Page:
How Early Is Too Early? When and How to Start Talking to Your Child About College
The top three college-related conversations parents should have with their students in middle school or as they transition to high school
The college admissions rat race often begins years before a child even applies to college. Choices a student makes early in his or her educational career can have implications for their opportunities later in life. But how early is too early to start talking to kids about college?
Parents can start introducing their children to college campuses by visiting museums, planetariums or going to age-appropriate events at universities throughout elementary school. But this is not the time to take students on campus tours for serious evaluation. (I have, unfortunately, been on many campus tours with reluctant fifth and sixth graders being pulled along by their parents, eager to impress the admission counselor that surely will not be working in that office seven years down the road).
Middle school, on the other hand, is the perfect time for students and parents to have initial conversations about college and expectations. This is the time when students can start to get themselves on track academically for advanced work later on, and it is a great time to start exploring interests and aptitudes. Though many schools will not have any formal programming about college at this early stage, parents can take control of these conversations themselves.
Top three college-related conversations parents should have with their middle schoolers and high schoolers
1. The importance of course selection and rigor in the college admissions process
This is one of the most important aspects of a college applicant’s profile and is something the student has quite a bit of control over throughout middle and high school. Parents of middle schoolers should have this conversation with their child early on, ensuring that students take advantage of advanced opportunities as they come along.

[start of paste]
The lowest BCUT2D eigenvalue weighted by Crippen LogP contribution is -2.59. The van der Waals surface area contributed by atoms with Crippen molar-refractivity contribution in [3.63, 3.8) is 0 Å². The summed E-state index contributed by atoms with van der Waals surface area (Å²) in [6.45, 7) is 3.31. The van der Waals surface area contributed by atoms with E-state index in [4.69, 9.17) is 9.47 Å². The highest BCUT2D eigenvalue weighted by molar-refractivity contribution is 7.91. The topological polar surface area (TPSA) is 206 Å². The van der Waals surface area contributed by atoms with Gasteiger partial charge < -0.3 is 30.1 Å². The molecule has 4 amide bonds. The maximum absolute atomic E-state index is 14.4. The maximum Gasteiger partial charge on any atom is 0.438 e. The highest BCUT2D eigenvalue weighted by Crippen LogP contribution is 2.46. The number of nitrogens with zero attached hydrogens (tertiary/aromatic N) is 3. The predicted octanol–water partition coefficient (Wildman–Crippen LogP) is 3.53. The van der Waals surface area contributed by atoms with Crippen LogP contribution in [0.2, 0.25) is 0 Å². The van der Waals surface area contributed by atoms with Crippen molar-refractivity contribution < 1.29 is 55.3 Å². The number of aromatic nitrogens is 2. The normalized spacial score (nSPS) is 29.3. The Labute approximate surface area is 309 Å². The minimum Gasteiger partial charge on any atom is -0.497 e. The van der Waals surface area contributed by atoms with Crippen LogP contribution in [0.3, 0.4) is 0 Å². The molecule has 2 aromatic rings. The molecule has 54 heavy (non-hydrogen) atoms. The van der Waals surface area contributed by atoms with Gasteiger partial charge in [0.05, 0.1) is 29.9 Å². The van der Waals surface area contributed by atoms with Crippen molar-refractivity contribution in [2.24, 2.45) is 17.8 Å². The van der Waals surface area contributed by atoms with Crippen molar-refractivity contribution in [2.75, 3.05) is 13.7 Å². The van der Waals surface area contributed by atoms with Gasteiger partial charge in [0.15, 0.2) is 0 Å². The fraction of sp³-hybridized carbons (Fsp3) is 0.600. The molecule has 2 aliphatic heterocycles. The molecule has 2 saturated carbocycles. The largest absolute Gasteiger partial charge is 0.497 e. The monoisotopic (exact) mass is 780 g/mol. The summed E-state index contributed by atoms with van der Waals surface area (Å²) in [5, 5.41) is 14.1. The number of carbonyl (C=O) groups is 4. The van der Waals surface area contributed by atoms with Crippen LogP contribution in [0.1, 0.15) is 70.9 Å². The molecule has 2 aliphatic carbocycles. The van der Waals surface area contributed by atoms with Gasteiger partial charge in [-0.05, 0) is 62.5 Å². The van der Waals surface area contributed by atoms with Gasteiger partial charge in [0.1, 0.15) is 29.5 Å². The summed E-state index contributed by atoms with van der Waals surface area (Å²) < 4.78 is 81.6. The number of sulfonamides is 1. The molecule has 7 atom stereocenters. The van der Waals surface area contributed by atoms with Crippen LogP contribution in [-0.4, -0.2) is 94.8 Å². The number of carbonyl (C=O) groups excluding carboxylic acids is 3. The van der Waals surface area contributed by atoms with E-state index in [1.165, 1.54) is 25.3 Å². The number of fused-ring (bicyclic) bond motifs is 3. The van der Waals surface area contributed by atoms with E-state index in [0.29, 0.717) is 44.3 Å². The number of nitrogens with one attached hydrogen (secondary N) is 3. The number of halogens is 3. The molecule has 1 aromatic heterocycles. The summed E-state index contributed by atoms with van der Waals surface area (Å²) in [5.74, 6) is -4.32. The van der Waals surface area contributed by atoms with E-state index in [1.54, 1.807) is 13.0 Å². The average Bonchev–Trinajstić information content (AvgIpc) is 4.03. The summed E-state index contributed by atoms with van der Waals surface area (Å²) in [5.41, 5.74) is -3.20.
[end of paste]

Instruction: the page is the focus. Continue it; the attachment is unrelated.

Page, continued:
For example, students can get a head start by taking algebra and the first year of a foreign language in middle school. This opens up more advanced or honors-level opportunities in the junior and senior years and can free the student’s schedule up for further exploration of a subject they truly enjoy.
2. Encourage extracurricular involvement and exploration
Far too often, students wait until junior year to join formal clubs, teams or activities. They then feel obligated to stick with that hastily chosen activity through the college application season for the sake of having something on a resume. Plus, many colleges request an activity list from students which details the length and depth of participation. Selective colleges often request more details in the form of a short essay or narrative.
Enthusiasm and excitement can come through more easily for students who actively choose and explore opportunities throughout all of high school, not just in the final year. Students should participate in at least one extracurricular activity as soon as they enter high school, whether it is through the school itself or a local organization. Freshman year is the perfect time for students to explore their interests and test the waters. Talk regularly with your child about his/her enjoyment (or lack thereof) in the activity. Give him or her the freedom to explore and even fail along the way. There is much less pressure on students in those first two years of high school, and it can empower your child to take charge of something on their own for the first time.
3. Talk about the financial realities of paying for college
With costs of tuition, room and board exceeding $50,000 per year at many colleges and universities out there, this is an increasingly stressful part of the process, even for middle- and upper-class families. Walking through your family’s budget with your child is a great opportunity to teach real skills that are often not covered in the traditional classroom. Have an honest conversation with your child about saving for college and expectations without discouraging them from thinking big. Start talking with them early about your expectations for how they will contribute to their college tuition.Google+